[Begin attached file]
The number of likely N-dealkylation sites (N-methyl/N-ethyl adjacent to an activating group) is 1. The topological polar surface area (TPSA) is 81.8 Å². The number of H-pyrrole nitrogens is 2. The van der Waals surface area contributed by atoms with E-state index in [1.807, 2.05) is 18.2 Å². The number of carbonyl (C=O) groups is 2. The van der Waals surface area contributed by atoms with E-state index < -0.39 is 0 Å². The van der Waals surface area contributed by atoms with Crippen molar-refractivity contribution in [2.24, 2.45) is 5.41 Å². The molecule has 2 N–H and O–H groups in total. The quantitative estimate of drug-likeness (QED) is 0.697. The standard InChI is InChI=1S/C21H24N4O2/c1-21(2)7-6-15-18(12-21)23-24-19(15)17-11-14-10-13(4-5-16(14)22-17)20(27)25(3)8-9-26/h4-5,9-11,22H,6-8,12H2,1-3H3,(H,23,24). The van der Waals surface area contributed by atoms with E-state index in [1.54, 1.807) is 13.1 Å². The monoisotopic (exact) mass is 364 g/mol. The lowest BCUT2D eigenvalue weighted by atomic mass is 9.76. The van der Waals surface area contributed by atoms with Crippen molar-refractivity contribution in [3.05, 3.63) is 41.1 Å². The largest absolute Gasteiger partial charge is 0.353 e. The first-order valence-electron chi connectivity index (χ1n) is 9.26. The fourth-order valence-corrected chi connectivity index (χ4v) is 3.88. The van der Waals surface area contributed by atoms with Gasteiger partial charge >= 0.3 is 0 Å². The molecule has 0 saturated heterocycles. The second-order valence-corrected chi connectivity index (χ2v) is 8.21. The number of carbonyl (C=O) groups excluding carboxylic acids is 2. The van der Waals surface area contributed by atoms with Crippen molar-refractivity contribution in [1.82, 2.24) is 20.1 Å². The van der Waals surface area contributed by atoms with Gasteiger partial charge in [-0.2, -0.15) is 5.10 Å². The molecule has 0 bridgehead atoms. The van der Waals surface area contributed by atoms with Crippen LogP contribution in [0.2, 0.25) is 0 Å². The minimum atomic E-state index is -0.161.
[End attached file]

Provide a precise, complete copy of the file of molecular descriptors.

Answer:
The number of likely N-dealkylation sites (N-methyl/N-ethyl adjacent to an activating group) is 1. The topological polar surface area (TPSA) is 81.8 Å². The number of H-pyrrole nitrogens is 2. The van der Waals surface area contributed by atoms with E-state index in [1.807, 2.05) is 18.2 Å². The number of carbonyl (C=O) groups is 2. The van der Waals surface area contributed by atoms with E-state index < -0.39 is 0 Å². The van der Waals surface area contributed by atoms with Crippen molar-refractivity contribution in [2.24, 2.45) is 5.41 Å². The molecule has 2 N–H and O–H groups in total. The quantitative estimate of drug-likeness (QED) is 0.697. The standard InChI is InChI=1S/C21H24N4O2/c1-21(2)7-6-15-18(12-21)23-24-19(15)17-11-14-10-13(4-5-16(14)22-17)20(27)25(3)8-9-26/h4-5,9-11,22H,6-8,12H2,1-3H3,(H,23,24). The van der Waals surface area contributed by atoms with E-state index in [1.54, 1.807) is 13.1 Å². The monoisotopic (exact) mass is 364 g/mol. The lowest BCUT2D eigenvalue weighted by atomic mass is 9.76. The van der Waals surface area contributed by atoms with Crippen molar-refractivity contribution in [3.05, 3.63) is 41.1 Å². The largest absolute Gasteiger partial charge is 0.353 e. The first-order valence-electron chi connectivity index (χ1n) is 9.26. The fourth-order valence-corrected chi connectivity index (χ4v) is 3.88. The van der Waals surface area contributed by atoms with Gasteiger partial charge >= 0.3 is 0 Å². The molecule has 0 saturated heterocycles. The second-order valence-corrected chi connectivity index (χ2v) is 8.21. The number of carbonyl (C=O) groups excluding carboxylic acids is 2. The van der Waals surface area contributed by atoms with Crippen molar-refractivity contribution in [1.82, 2.24) is 20.1 Å². The van der Waals surface area contributed by atoms with Gasteiger partial charge in [-0.2, -0.15) is 5.10 Å². The molecule has 0 bridgehead atoms. The van der Waals surface area contributed by atoms with Crippen LogP contribution in [0.2, 0.25) is 0 Å². The minimum atomic E-state index is -0.161.